Most scientists agree that earthquakes are difficult to predict, but last Thursday should have been a “gimme” regardless of how the Supreme Court would have ruled. Independent of your perspective on the ruling, we now know how health care reform will play out – at least until the next major shift changes the landscape again. There are some fine articles that have looked specifically into the basics of U.S. healthcare, reform and the high court, or How Health Reform Could Hurt First Responders, even What the Supreme Court’s health care decision does—and does not—mean. Also, hospitals are seeing the healthcare ruling as a new challenge and suggest that Federal Proposals Would Limit Aggressive Hospital Collections Practices. So I have no intention to try to argue any of those contributing factors. There are still many other factors affecting the future of emergency health care delivery that aren’t getting as much press attention even though their impact is at least as important. Make no mistake, reform is coming to EMS!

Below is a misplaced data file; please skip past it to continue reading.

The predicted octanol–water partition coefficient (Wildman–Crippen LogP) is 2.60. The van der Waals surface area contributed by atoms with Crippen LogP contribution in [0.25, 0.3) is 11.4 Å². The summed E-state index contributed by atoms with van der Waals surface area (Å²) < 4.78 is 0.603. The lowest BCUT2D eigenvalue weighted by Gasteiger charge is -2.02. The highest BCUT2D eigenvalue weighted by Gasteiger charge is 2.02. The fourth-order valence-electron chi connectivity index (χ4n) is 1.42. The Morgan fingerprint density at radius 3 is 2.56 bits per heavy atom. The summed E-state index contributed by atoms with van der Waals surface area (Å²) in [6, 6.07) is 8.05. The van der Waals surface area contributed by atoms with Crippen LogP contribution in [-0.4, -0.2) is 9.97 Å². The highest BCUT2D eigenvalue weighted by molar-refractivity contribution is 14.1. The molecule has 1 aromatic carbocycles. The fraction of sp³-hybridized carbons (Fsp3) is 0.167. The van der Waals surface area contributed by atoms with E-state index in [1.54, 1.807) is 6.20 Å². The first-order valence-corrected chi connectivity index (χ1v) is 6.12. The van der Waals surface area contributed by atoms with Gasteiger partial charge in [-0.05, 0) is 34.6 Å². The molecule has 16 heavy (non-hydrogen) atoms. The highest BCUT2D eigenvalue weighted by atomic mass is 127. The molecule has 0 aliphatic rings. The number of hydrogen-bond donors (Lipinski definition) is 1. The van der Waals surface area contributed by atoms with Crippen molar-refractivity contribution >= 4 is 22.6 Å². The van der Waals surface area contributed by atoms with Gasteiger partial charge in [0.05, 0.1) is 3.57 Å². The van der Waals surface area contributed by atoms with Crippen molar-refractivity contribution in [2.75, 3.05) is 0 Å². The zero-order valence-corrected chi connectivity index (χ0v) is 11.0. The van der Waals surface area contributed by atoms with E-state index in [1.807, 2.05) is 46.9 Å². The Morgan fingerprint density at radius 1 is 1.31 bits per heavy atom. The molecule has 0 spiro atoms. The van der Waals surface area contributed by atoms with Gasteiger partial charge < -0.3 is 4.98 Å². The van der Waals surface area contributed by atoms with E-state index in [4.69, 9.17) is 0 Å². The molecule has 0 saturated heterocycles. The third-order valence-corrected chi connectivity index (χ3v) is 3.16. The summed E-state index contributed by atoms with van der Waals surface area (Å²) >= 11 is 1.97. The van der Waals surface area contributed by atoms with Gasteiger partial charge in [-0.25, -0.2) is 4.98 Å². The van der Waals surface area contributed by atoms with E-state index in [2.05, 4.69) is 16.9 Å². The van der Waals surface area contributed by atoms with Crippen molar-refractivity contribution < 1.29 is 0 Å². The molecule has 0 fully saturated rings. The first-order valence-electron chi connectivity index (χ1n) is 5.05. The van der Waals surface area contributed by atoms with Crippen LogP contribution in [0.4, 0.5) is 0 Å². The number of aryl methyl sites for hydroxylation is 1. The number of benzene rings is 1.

Steve Whitehead at The EMT Spot blogged on the 7 Myths About Fixing Our EMS Systems. It is a well-thought out article focusing on how to improve the system, but doesn’t approach the underlying causes. From my perspective, one of the most important influences I see making an impact is politics. In the article Ambulance debate rough road: Government could grow, it is clear that local politics specifically regarding government is driving too many decisions. The Mayor of Columbus appears to be favoring a significant initial investment along with an annual subsidy to expand the local fire department rather than award a contract to one of the service providers claiming no subsidy would be required. This also brings to mind the case in Utica, New York where the city sees an opportunity to actually generate municipal revenues through an ambulance service even though they could not certify a need as the Revised bill on ambulance plan still a bad policy opinion article suggests. Which brings me to my second primary factor of money. There are too many differences in how EMS is funded. Unlike the fire and police department, which are so-called “free” services paid completely through your taxes, most EMS agenices charge for their services, going through your health insurance where they can. Some operating costs are also covered by various combinations of property taxes, usage fees, or subscription fees without any consistency between jurisdictions. There are many ongoing debates including this one by Letter: Emergency Medical Services In Great Neck. But as long as there are such diverging funding schemes, (more…)